As you will read just below, work is also underway on archive projects involving Phil and Pip. Peter Lemer is concurrently recording the new album by Barbara Thompson's Paraphernalia, again involving Thompson's husband and drummer extraordinaire Jon Hiseman. He has also finished recording (in a kibbutz in Israel!) his new solo album, the belated follow-up to 1966's "Local Colour" (!). The final mix is soon to be completed and Peter will be looking for a label to release it. He has already premiered some of its contents in a one-off jazz gig with bassist Steve Cook (formerly of Gilgamesh, Paraphernalia, Soft Machine and Mike Westbrook) and drummer Roger Odell (currently in Shakatak!). There are plans for more gigs by this prestigious line-up.


From: CuneiWay@aol.com
Subject: National Health
Date: Mon, 24 Jan 2000 09:31:37 EST

Hello All,

This is a call for assistance!

I am happy to announce that in late 2000 or early 2001, Cuneiform Records
will be releasing a live album recorded in 1979 by the final line-up of
National Health:

Alan Gowen
John Greaves
Phil Miller
Pip Pyle

This album is being co-ordinated, edited, mixed & mastered by Pip Pyle with assistance from Phil Miller.

What tunes will be on the album and which concerts these tunes come from has not been definitively determined at this time. When we can definitively let you know about this, we will.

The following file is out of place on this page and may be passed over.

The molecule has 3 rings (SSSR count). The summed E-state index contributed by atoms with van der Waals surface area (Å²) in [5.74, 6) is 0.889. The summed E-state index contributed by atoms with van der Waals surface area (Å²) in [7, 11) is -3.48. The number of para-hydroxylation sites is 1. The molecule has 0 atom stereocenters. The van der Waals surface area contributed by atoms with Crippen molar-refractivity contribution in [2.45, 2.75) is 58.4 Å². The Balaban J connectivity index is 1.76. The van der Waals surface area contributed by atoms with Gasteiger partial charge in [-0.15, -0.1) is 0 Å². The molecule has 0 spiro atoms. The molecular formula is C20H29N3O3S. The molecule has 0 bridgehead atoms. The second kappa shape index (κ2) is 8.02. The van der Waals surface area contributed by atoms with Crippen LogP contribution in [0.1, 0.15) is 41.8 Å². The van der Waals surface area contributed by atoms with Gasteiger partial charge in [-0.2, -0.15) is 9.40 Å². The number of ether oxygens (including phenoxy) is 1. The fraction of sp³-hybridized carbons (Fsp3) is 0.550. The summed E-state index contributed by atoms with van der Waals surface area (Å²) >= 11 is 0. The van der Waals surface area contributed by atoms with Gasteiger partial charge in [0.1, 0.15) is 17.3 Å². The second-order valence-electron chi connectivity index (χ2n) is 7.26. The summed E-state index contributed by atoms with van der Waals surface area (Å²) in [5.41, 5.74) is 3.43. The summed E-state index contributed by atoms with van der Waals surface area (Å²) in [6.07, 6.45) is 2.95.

What we DON'T have & what we need are photos of the band or of the individual members of the band during this time period.

Since this is the version of the band that toured the US & Canada in 1979, I am asking everyone who sees this & would like to help to please dig through their photo archives if they did indeed take shots of the band or to try & give us leads on anyone who may have taken [usable] photos of the band during this time that they would be willing to let us borrow for use in the booklet.

All originals WILL be returned.

If you CAN help please contact me privately at: <Cuneiway@aol.com>

Thanks very much!

Steve Feigenbaum
Cuneiform Records


From: "David Kipling" <David_Kipling@bcit.ca>
Subject: Mothers
Date: Mon, 17 Jan 2000 15:28:24 -0800

The recent Craig S. mention of the Mothers at the Royal Festival Hall, 1968,  gave me a shudder: a few years back, here in Canada, our Conservative prime minister Joe Clark (aka "Joe Who?") offered his cool credentials by boasting that he dated his wife-to-be (Maureen McTeer, big shot lawyer) at that very Mothers concert.  (The only time I have shared music with a head-of-state-to-be, as far as I know!)

Now, I concede that a band cannot be held responsible for the sins of its audience, but I wonder whether some inspired and necessarily insane web-nut has yet created a page on Right Wing Celebs Who Once Pogo'ed to Punk Protests?  It's bound to happen.

How many who licked cement dust from the Roundhouse floor or the Arts Lab kitchen counter now adorn the highest Whitehall suites or City boardrooms?

Let's hear from you --- you know who you are and God is listening.

David Kipling
BC, Canada


From: "Pat Buzby" <pbuzby@surfnetcorp.com>
Subject: Various
Date: Tue, 18 Jan 2000 11:18:04 -0500